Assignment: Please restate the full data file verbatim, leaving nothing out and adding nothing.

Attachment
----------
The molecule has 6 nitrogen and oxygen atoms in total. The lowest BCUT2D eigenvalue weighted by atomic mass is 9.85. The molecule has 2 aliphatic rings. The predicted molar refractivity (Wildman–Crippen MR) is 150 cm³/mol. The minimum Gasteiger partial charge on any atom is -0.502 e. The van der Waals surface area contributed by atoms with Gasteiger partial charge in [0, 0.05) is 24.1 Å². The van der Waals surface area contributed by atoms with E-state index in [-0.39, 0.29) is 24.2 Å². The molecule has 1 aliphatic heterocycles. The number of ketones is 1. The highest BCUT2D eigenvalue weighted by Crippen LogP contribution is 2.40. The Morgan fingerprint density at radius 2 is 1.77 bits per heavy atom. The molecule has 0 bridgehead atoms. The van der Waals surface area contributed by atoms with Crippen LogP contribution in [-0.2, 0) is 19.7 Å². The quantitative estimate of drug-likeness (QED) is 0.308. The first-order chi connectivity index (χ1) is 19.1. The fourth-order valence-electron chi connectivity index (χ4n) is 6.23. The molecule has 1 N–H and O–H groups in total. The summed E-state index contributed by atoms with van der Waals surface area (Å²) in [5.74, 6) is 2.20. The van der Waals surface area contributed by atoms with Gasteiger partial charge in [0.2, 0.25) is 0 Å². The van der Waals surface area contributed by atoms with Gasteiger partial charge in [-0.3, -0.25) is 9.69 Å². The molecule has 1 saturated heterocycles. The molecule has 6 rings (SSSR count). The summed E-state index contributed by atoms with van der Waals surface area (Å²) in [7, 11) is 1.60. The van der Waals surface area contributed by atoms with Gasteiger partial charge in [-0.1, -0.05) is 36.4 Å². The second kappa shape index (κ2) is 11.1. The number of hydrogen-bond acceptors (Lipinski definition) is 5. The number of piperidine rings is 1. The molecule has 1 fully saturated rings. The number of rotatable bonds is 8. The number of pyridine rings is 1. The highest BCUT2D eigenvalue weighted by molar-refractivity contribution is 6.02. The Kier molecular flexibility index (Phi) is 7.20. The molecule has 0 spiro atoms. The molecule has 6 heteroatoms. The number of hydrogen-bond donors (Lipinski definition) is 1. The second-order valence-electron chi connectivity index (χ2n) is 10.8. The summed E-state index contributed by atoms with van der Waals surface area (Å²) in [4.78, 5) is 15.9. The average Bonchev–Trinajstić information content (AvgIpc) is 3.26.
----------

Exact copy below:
The molecule has 6 nitrogen and oxygen atoms in total. The lowest BCUT2D eigenvalue weighted by atomic mass is 9.85. The molecule has 2 aliphatic rings. The predicted molar refractivity (Wildman–Crippen MR) is 150 cm³/mol. The minimum Gasteiger partial charge on any atom is -0.502 e. The van der Waals surface area contributed by atoms with Gasteiger partial charge in [0, 0.05) is 24.1 Å². The van der Waals surface area contributed by atoms with E-state index in [-0.39, 0.29) is 24.2 Å². The molecule has 1 aliphatic heterocycles. The number of ketones is 1. The highest BCUT2D eigenvalue weighted by Crippen LogP contribution is 2.40. The Morgan fingerprint density at radius 2 is 1.77 bits per heavy atom. The molecule has 0 bridgehead atoms. The van der Waals surface area contributed by atoms with Crippen LogP contribution in [-0.2, 0) is 19.7 Å². The quantitative estimate of drug-likeness (QED) is 0.308. The first-order chi connectivity index (χ1) is 19.1. The fourth-order valence-electron chi connectivity index (χ4n) is 6.23. The molecule has 1 N–H and O–H groups in total. The summed E-state index contributed by atoms with van der Waals surface area (Å²) in [5.74, 6) is 2.20. The van der Waals surface area contributed by atoms with Gasteiger partial charge in [0.2, 0.25) is 0 Å². The van der Waals surface area contributed by atoms with Gasteiger partial charge in [-0.3, -0.25) is 9.69 Å². The molecule has 1 saturated heterocycles. The molecule has 6 rings (SSSR count). The summed E-state index contributed by atoms with van der Waals surface area (Å²) in [7, 11) is 1.60. The van der Waals surface area contributed by atoms with Gasteiger partial charge in [-0.1, -0.05) is 36.4 Å². The second kappa shape index (κ2) is 11.1. The number of hydrogen-bond acceptors (Lipinski definition) is 5. The number of piperidine rings is 1. The molecule has 1 fully saturated rings. The number of rotatable bonds is 8. The number of pyridine rings is 1. The highest BCUT2D eigenvalue weighted by molar-refractivity contribution is 6.02. The Kier molecular flexibility index (Phi) is 7.20. The molecule has 0 spiro atoms. The molecule has 6 heteroatoms. The number of hydrogen-bond donors (Lipinski definition) is 1. The second-order valence-electron chi connectivity index (χ2n) is 10.8. The summed E-state index contributed by atoms with van der Waals surface area (Å²) in [4.78, 5) is 15.9. The average Bonchev–Trinajstić information content (AvgIpc) is 3.26.